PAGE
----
A few weeks ago I stopped by a pond near the Jefferson River and took some pictures of trumpeter swans. It was an incredible experience, watching those massive birds lift from the water, beating the air with magnificent wings. When I got into the office the next Monday, I started researching trumpeter swans. For me, the most difficult part of any blog post is the pictures, and, having the pictures, I figured I ought to write a post. I soon discovered that the pictures are not nearly as good as I thought, which happens every time a camera finds its way into my hands. I also discovered that while I had accumulated an encyclopedia entry’s worth of information, I had no narrative to use to frame a blog post, also a far too frequent occurrence.
A desperate email to Tempest’s videographer fixed one of those problems. Mike was in Wyoming, taking some truly spectacular video of Teton National Park, and had some great stills of trumpeter swans. The narrative framework problem? Well I still haven’t quite addressed that, because every time I try I just start thinking of E.B. White’s The Trumpet of the Swan, and I get distracted.
After my most recent spate of research, trumpeter swans may have entered the list of my top five favorite birds. Over 5 feet tall, between 20 and 30 pounds and with wingspans sometimes exceeding 7 feet, trumpeters are massive—among the heaviest flying birds in the world, and the largest species of waterfowl. All this and they survive almost entirely on the squiggly green plants in ponds. You know the stuff, the plants that brush against your legs in lakes and rivers and freak you out because you think they might be some sort of water monster. Pondweed and waterweed. Damp salad, essentially. That’s what trumpeters eat. You probably already know that trumpeters usually mate for life, can live up to 20+ plus years, are excellent jazz musicians, and communicate by writing on a slate hung around their necks. (Ok, so E.B. White got some of his facts wrong, but what do you expect from someone who tried to make a sympathetic hero out of a spider?)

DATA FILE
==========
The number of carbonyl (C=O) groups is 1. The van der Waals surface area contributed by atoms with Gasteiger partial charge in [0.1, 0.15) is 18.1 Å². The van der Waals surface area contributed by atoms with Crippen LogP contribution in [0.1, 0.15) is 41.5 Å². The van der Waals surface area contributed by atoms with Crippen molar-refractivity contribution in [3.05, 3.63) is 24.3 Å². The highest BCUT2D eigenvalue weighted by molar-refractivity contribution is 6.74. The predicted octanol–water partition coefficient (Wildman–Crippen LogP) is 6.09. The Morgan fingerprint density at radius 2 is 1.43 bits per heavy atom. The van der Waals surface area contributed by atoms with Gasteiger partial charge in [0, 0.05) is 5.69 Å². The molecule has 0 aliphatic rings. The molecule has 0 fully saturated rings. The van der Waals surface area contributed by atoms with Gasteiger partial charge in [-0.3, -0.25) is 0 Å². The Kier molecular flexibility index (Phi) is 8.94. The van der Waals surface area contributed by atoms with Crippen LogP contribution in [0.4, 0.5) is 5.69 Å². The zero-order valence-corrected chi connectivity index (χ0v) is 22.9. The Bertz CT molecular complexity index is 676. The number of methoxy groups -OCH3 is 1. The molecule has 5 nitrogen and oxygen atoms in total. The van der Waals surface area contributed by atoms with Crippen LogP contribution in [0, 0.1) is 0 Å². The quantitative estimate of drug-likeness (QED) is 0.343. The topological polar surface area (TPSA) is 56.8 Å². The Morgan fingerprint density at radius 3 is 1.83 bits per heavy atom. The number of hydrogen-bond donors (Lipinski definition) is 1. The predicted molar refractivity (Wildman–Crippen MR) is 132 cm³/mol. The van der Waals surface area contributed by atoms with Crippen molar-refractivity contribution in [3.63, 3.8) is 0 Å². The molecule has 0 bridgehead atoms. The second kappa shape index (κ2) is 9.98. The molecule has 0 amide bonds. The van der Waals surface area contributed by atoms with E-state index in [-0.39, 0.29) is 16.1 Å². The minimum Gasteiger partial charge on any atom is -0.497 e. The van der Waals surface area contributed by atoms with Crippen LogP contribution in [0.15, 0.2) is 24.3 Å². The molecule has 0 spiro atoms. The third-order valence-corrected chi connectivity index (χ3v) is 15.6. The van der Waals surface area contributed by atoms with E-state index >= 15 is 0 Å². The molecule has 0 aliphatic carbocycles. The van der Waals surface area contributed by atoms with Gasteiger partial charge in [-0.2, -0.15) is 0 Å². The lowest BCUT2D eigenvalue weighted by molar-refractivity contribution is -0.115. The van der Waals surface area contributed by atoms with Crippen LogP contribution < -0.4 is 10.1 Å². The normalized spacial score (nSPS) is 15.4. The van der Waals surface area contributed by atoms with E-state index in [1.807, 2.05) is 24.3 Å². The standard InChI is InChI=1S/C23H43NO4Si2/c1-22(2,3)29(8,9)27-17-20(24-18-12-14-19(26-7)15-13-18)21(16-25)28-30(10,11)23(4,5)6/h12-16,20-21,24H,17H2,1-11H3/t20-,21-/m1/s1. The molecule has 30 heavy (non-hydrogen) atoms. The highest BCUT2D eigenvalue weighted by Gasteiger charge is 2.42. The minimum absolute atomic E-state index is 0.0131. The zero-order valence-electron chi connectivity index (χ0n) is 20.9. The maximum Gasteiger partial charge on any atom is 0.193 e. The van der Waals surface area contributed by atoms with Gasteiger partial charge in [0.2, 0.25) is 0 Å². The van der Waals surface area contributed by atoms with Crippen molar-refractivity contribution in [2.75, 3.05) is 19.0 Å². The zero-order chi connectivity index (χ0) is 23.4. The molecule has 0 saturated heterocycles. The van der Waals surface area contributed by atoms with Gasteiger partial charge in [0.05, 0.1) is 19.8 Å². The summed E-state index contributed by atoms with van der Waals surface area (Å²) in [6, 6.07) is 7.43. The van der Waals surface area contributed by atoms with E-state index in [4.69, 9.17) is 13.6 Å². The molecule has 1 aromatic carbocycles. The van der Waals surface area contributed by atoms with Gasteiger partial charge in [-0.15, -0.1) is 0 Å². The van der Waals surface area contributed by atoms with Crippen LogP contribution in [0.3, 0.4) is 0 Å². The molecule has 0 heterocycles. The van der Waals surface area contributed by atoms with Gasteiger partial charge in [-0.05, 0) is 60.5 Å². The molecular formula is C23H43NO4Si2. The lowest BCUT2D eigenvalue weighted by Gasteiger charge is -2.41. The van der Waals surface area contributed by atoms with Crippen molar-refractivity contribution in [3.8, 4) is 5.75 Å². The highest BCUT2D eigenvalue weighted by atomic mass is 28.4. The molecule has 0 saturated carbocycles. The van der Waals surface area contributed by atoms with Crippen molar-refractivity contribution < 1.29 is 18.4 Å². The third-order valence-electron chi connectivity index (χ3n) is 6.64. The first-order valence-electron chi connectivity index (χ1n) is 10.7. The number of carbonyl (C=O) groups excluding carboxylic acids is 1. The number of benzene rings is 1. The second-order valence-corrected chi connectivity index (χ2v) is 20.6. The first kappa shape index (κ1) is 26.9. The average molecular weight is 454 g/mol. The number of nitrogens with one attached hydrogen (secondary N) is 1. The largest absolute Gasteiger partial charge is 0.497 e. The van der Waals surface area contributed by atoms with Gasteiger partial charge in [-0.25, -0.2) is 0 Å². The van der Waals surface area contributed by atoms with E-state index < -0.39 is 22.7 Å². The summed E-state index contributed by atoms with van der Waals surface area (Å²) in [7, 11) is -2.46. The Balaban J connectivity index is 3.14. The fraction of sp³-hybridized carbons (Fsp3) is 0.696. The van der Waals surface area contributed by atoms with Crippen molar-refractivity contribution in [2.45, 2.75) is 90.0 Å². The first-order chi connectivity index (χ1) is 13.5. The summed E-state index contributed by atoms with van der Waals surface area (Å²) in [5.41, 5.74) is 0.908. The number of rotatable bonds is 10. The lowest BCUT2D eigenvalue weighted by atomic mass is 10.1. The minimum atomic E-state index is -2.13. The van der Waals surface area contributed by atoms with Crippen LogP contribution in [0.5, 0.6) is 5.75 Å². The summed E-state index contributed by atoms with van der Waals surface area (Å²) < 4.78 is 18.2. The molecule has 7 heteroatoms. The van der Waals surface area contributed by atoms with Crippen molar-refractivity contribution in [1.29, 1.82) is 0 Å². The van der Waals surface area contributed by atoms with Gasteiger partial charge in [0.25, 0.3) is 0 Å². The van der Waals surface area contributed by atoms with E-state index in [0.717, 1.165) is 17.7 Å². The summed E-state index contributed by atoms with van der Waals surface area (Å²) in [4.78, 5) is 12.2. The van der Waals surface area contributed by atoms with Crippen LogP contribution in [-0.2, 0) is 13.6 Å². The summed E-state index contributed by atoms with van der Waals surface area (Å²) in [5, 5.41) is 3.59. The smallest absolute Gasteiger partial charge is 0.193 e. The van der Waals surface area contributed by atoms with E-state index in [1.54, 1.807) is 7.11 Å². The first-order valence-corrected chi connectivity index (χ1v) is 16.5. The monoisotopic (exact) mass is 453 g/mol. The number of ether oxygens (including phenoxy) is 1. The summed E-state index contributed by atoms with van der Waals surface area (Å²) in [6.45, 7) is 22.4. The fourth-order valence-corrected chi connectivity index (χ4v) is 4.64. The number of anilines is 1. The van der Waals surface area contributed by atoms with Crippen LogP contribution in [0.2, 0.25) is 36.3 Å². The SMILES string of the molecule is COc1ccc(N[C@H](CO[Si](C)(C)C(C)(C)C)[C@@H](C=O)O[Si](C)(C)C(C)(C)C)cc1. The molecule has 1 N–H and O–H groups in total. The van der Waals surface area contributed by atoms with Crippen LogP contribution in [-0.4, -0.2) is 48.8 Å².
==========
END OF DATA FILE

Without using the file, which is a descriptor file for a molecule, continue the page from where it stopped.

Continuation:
Trumpeters once ranged across the Rocky Mountain west, but were thought to be extinct in the lower 48 by the early 1900s. However, a flock of some 30 birds was discovered in Montana’s remote Centennial Valley (on the Montana-Idaho border) in the 1930s. Red Rock Lakes National Wildlife Refuge at the foot of the Centennial Mountains was established soon after to protect these incredible birds. Today, 70 pairs reside in the western U.S. year-round; 56 pairs live in the Greater Yellowstone Ecosystem, while other flocks live as far afield as Northern California and Southern Oregon. An additional 5,700 birds winter in the Greater Yellowstone area. In addition to Red Rock Lakes, you see swans in Montana in the Madison River complex, the Jefferson River complex, Yellowstone, the Bitterroot River area, and (seasonally) around the Seeley-Swan Valley.
In my research, I discovered these two episodes from Mutual of Omaha’s Wild Kingdom about Red Rocks Lake NWR (Part I and Part II). This are fantastic, not just because they are informative, but for the awesome 1970s music and cinematography.
Oh, and one more picture to round off the post: in addition to being beautiful, graceful, and magnificent, trumpeters can also apparently be territorial bullies: